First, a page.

The Luberetskiy City Court ordered the Main Directorate for Migration Affairs of the Ministry of Internal Affairs to grant temporary asylum to Khadri Amer, a refugee from Syria. Such humane decisions are extremely rare in Russian judicial practice; according to the Federal State Statistics service only 1137 Syrians were granted temporary asylum in Russia for the entire year 2016.
In Syria, Amer had a big family, a house, a job. In 2013 his son, who served in the armed forces of governmental Syrian army, was killed by terrorists. Soon after that Wafa, Khadri’s wife, died. In 2015 Amer fled to Russia. A year later his house was destroyed in the bombing and his surviving children, son and three daughters, were forced to leave the country and moved to Turkey.
On September 26, 2016, Khadri Amer applied to the Main Directorate for Migration Affairs of the Ministry of Internal Affairs for the Moscow region with a request for temporary asylum and got rejected in December. At the same time, the Ministry of Internal Affairs did not take into account the risks that the Syrian would have faced in the case of his return to his homeland and the fact that he has nowhere and no one to go back to. Despite the information about destroyed house, dead family members and those who fled from Syria, the reason for the refusal was as follows: “The applicant did not give any data that would indicate that the risk of becoming a victim of persecution is higher for him than for the rest of the country’s population.”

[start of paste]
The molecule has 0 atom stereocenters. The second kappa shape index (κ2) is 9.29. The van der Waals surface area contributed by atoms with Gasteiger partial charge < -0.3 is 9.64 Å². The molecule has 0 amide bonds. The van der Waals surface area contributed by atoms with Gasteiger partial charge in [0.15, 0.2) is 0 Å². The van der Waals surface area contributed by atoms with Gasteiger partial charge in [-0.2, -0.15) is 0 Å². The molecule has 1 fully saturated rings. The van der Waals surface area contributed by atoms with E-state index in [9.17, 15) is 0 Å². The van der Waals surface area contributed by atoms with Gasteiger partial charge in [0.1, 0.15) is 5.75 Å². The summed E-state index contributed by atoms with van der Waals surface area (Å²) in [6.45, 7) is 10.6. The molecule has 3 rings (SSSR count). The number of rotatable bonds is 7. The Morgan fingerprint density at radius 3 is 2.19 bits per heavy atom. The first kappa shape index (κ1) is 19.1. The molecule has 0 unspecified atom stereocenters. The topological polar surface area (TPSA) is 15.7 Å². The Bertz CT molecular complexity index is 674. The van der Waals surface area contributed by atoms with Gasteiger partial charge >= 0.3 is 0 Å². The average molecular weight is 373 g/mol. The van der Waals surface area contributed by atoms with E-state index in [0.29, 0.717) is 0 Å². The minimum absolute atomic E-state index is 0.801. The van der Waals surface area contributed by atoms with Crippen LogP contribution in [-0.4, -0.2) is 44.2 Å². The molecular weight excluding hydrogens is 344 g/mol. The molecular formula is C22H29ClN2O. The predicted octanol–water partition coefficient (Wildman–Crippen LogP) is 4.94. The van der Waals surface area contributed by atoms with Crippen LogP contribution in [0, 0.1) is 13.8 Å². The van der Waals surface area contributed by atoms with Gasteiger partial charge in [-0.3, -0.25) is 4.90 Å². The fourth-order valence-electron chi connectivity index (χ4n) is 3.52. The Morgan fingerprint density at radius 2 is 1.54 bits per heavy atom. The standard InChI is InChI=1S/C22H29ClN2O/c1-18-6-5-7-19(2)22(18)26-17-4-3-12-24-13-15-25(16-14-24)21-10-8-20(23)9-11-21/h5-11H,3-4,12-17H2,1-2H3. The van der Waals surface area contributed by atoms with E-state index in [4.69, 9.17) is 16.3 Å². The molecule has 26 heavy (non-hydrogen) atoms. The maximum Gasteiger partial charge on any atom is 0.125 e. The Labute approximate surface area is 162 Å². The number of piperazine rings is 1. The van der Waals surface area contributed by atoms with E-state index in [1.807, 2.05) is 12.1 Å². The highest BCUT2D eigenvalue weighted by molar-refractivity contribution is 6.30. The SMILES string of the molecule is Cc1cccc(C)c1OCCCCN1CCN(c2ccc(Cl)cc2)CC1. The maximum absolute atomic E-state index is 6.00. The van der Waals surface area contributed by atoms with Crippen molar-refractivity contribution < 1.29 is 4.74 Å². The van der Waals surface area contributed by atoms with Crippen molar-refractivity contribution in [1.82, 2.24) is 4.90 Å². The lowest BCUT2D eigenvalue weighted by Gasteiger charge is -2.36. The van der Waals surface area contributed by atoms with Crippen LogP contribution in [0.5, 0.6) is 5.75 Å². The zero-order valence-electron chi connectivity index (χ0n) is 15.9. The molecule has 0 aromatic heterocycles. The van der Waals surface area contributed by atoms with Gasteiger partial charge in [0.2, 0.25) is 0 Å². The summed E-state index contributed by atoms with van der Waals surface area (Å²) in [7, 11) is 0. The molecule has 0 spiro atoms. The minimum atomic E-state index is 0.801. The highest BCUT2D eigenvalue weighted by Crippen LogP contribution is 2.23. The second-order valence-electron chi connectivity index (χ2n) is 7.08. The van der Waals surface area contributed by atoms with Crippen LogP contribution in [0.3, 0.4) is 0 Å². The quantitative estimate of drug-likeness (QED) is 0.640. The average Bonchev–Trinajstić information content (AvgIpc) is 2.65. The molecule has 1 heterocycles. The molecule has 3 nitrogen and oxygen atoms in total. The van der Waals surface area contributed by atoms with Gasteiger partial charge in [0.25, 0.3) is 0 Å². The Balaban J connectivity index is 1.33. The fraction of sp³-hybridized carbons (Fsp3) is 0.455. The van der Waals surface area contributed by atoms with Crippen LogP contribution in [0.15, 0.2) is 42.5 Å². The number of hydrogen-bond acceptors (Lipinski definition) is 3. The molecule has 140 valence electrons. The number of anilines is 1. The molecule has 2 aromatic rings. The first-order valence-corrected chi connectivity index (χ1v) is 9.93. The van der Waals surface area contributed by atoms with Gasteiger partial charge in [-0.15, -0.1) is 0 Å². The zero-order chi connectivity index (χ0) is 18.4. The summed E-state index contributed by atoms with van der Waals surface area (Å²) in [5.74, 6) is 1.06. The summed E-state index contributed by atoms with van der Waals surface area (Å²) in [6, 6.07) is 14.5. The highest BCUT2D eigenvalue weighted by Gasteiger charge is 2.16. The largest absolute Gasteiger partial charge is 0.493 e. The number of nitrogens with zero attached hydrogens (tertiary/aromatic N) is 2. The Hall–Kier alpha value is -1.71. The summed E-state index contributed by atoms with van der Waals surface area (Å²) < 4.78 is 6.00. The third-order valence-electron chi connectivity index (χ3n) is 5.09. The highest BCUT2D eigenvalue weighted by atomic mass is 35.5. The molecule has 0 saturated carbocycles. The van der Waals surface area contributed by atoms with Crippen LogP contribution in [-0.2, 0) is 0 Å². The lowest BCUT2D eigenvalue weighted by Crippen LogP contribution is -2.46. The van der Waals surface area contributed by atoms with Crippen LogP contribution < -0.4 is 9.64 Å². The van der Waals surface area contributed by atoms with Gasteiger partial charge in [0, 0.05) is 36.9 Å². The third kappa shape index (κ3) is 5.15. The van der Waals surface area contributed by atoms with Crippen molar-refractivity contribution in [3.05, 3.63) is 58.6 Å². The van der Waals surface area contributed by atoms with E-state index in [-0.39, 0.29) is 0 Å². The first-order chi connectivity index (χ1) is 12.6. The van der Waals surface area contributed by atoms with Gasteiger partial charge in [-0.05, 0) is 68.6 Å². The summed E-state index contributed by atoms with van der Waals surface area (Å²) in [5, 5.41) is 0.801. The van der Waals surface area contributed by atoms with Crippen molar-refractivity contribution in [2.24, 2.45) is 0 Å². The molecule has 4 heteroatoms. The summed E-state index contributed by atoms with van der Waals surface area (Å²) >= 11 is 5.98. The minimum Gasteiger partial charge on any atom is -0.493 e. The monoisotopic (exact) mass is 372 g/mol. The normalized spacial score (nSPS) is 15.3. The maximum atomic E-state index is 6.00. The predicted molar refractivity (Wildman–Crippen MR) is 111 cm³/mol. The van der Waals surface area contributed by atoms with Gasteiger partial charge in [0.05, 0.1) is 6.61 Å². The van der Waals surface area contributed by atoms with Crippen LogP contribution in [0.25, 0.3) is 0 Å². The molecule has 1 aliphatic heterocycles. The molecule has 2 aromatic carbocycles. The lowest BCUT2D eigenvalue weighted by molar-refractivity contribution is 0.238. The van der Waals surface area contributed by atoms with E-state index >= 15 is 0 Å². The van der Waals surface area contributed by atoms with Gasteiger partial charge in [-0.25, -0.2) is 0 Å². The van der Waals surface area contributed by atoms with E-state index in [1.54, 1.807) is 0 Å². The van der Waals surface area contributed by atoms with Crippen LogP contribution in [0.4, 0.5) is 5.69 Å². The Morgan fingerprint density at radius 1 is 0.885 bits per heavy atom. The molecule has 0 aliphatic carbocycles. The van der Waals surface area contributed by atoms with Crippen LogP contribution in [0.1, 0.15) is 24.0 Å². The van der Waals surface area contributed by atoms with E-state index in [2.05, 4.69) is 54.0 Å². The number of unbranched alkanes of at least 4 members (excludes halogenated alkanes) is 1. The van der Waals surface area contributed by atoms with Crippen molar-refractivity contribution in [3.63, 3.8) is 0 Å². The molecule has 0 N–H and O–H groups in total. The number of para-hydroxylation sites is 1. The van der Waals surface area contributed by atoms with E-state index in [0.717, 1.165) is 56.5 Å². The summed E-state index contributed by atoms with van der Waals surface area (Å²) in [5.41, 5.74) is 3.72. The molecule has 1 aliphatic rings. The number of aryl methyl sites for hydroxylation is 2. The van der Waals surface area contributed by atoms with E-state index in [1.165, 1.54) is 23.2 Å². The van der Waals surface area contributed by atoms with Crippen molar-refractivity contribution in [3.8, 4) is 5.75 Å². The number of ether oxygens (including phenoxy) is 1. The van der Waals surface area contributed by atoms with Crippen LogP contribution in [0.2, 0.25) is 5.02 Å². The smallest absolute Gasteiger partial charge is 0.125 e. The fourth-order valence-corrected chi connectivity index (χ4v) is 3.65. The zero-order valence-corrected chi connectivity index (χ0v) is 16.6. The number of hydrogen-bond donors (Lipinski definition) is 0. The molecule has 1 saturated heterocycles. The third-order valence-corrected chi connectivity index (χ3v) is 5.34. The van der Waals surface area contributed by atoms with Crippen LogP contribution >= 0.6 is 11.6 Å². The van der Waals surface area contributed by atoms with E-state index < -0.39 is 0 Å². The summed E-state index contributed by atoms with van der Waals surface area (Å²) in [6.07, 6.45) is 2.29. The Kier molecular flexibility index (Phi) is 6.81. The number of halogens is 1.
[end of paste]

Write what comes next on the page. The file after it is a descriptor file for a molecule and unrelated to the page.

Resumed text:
According to the official position on Syria, published by the Office of the High Commissioner for Refugees (UNHCR), “the majority of Syrian citizens, applying for international protection, most likely meet the criteria for the definition of “refugee”, cited in Art. 1A(2) of the 1951 Convention, since they will have well-founded fear of becoming a victim of persecution on one of the grounds indicated in the Convention” (1951 Convention Relating to the Status of Refugee).” UNHCR also notes that “only in exceptional cases asylum seekers from Syria may not meet the refugee definition criteria of the 1951 Convention, and in such cases the possibility of providing other types of international protection should be considered, including the states bound by obligations to comply with the qualification Directive.”
The general situation in the country and Amer’s personal risks in Syria, which were not taken into account when the migration authorities made a decision to deny him temporary asylum, fortunately were taken into account by Irina Golochanova, the Lyubertsy City Court judge.
“Today’s decision gives us little hope that state’s attitude towards refugees can change,” comments Khadri Amer’s lawyer Philip Shishov, a lawyer of ‘Migration and Law’ Network of Human Rights Center Memorial. “This will allow refugees without legal status to legitimize it, acquire basic rights and begin to benefit Russia, the country that gave them shelter.”
By Natalia Oshechyk, Civic Assistance Committee